Journalists working for Newsquest in northeast England are balloting on possible industrial action in protest at proposed redundancies and a continuing pay freeze across the group.
Members of the National Union of Journalists on Newsquest’s Darlington and Stockton Times, the Durham Times and the Advertiser series have been angered by proposals to merge productionof the daily and weekly titles with the loss of eight jobs.
- July 3, 2020
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- April 20, 2020
Chris Morley, NUJ Northern and Midlands organiser, said: “The proposed redundancies spell disaster for the titles. It is a short-sighted policy that will result in lower quality and readership declining, as editorial staff are stretched ever more thinly.
“Staff are shocked at Newsquest’s preparedness to jettison so many of their most valuable assets – experienced, dedicated staff who have been responsible for the success of the titles.
“We are not prepared to stand by and allow Newsquest to press ahead with their plans for staff redundancies and, ultimately, business suicide.”
Staff have also have passed a motion of no confidence in the chief executives of Newsquest and its US parent company, Gannett, condemning the group’s “pay hypocrisy”.
The motion states: “We hold no confidence in Craig Dubow, chief executive of Gannett, for permitting a pay time bomb to grow and grow to the point where members of staff have now gone 1,045 days without a pay rise, a wage freeze that has not been shared at the executive level.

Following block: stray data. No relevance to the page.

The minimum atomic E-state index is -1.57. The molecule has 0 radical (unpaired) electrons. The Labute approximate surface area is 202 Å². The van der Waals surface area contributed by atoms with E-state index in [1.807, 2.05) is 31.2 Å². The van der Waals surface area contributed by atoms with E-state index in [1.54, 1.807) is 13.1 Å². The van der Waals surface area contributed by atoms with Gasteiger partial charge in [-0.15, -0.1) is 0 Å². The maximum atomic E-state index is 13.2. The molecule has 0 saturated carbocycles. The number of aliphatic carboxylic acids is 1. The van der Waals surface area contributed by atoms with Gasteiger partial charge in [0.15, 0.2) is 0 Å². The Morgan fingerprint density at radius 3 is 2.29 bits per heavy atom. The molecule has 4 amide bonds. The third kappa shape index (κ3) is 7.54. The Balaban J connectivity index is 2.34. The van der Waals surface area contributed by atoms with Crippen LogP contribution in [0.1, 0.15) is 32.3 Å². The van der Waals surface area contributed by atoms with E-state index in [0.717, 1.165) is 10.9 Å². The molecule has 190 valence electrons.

“We hold no confidence in Paul Davidson, chief executive of Newsquest, who accepted a pay rise of £106,000 while maintaining a pay freeze on staff.
“Were he to forego that pay rise, most of the redundancies now being made would not have to be made. If things are as bad as they are made out to be, why does he not receive a pay cut?
“In addition he has seen his pension contributions rise by £59,500, at a time when members are facing the closure of the company pension scheme.”
The NUJ also said it had no confidence in David Coates, managing director of Newsquest North-East, and criticised him for not being present when ‘fundamental changes’to the production of the flagship titles in Darlington were announced.
A request from Press Gazette for comment from Coates has yet to be returned.
The ballot in the North East comes as journalists working on Newsquest Hampshire called off a second planned 48-hour strike which was due to start this week.
Staff at the Southern Daily Echo in Southampton called off a second 48-hour strike, due to take place on Tuesday 16 and Wednesday 17 November in the hope that Newsquest management will enter into genuine negotiations over pay.
Journalists working for Newsquest on the Brighton Argus last week voted to strike over the continuing pay freeze and proposed job cuts.